The Trump administration has made a mission out of dismantling any regulations that impact the nation’s most rapacious corporations, citing the burden they’ve been placing on the growth of the economy. The economy, however, has been on a steady upward trend since 2009 and passed the pre-Bush recession levels back in 2012, all with those regulations still in place.
Since Trump took office and appointed Scott Pruitt as head of the Environmental Protection Agency, the anti-regulatory fervor has taken a huge toll on the enforcement of the nation’s environmental laws that are still on the books, according to an article in The New York Times today. The Times examined enforcement data from the EPA from the Bush era through the current regime and found that the Trump/Pruitt EPA has begun to abandon its responsibilities to enforce the country’s environmental laws.
“During the first nine months under Mr. Pruitt’s leadership, the E.P.A. started about 1,900 cases, about one-third fewer than the number under President Barack Obama’s first E.P.A. director and about one-quarter fewer than under President George W. Bush’s over the same time period.”
“In addition, the agency sought civil penalties of about $50.4 million from polluters for cases initiated under Mr. Trump. Adjusted for inflation, that is about 39 percent of what the Obama administration sought and about 70 percent of what the Bush administration sought over the same time period.’
This kid-glove treatment of businesses undermining the health of America’s citizens demonstrates a policy of leniency that represents crony capitalism at its worst. Formerly, the EPA could and would use injunctive relief to force factories to retrofit their facilities to reduce their output of pollutants.
Now, however, internal documents reviewed by The NY Times show that “E.P.A. enforcement officers across the country no longer have the authority to order certain air and water pollution tests, known as requests for information, without receiving permission from Washington.” These tests are crucial to bringing charges against companies that are violating environmental regulations.
One of the factors in the slowdown of enforcement actions by the EPA is the purposeful downsizing of the agency by the Trump administration. Over 700 employees have left the agency since Trump took office. Those that remain are often demoralized by the sudden about-face the agency has taken in its attitude towards corporate polluters.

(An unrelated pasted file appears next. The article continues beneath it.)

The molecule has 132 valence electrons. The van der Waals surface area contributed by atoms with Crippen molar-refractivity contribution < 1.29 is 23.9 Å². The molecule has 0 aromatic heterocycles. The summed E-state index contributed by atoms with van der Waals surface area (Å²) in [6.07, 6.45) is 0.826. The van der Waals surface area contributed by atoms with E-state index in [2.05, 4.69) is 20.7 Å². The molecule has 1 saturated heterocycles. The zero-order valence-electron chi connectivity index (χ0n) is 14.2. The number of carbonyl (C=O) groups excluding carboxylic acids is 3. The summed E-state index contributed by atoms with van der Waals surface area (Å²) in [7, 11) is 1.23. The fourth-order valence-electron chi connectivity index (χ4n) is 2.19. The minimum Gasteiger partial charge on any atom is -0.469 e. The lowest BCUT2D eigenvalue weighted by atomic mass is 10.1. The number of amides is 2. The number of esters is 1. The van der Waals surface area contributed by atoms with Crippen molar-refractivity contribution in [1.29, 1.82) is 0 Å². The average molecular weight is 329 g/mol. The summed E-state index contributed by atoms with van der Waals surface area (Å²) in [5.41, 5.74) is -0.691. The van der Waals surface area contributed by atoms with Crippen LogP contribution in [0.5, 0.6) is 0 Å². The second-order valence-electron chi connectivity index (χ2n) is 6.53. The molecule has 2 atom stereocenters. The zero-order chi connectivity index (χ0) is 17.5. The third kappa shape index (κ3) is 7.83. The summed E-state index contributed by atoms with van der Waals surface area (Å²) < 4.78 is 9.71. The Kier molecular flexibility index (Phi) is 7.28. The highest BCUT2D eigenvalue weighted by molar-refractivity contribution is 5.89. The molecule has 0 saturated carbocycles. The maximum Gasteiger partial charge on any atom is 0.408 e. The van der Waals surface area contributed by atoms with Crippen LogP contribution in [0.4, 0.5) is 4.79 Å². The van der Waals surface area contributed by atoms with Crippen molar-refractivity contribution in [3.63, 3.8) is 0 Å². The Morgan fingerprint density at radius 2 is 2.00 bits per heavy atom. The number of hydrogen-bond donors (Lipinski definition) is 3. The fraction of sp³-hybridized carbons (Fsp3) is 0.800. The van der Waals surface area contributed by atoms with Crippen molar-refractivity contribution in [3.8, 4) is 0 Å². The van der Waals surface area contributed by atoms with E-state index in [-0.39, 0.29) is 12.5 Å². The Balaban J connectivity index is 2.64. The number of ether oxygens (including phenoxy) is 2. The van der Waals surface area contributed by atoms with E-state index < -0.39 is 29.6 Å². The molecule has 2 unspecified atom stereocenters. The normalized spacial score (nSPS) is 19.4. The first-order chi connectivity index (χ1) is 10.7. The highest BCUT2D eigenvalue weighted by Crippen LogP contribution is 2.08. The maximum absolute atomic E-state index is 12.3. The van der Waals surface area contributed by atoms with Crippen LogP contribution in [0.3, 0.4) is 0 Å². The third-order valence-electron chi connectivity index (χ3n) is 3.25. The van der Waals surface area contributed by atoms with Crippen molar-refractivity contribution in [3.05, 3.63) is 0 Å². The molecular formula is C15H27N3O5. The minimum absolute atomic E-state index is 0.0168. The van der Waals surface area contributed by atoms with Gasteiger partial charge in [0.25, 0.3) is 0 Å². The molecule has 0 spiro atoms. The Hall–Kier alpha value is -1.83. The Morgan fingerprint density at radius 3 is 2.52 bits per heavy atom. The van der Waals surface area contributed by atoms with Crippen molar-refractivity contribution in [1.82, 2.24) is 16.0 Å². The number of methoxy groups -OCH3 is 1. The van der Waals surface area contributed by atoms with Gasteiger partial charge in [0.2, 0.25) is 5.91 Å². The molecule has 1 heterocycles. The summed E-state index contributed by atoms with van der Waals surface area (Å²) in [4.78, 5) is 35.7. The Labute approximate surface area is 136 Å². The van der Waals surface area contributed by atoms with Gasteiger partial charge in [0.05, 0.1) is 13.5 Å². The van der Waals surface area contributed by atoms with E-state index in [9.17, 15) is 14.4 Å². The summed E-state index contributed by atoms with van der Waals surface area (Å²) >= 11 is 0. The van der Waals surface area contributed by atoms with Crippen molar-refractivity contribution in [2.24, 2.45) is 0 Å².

“Certain people who are polluting are doing it with impunity right now and I think it is horrible,” said Nicole Cantello, an E.P.A. lawyer in the Chicago office, who has worked at the agency for 26 years.
Granta Nakayama, a former Bush administration EPA lawyer, said:
“If you’re not filing cases, the cop’s not on the beat,” he said. “Or has the cop been taken off the beat?”
Cynthia Giles, the former assistant administrator for the E.P.A.’s enforcement office during the Obama administration, had this to say:
“The Pruitt E.P.A. is cratering on the enforcement work that matters most: holding the biggest polluters accountable.”
The lengthy article in The Times details numerous examples of specific incidences where the EPA has failed to go after documented infractions and cites over a dozen former and current agency officials who say that “the slowdown in enforcement is real on the ground, and that it is being directed from the top.”
“We are the boots on the ground and we just are having a hard time now getting the information we need to do our job,” said Felicia Chase, who has worked for nearly a decade as a water pollution enforcement officer in the Chicago office, which covers states from Minnesota to Ohio.
With many of the more dedicated employees of the agency feeling that the mission of the EPA is under threat, some are considering the highly unorthodox approach of directly petitioning Congress members to protect the funding for their duties. Others at the agency feel paralyzed, exercising an overabundance of caution in their work out of fear of alienating their new superiors’ policies of corporate appeasement over public safety.
Unfortunately, until a new administration takes control, the EPA can be expected to be derelict in its enforcement of the protection that is part of its very name.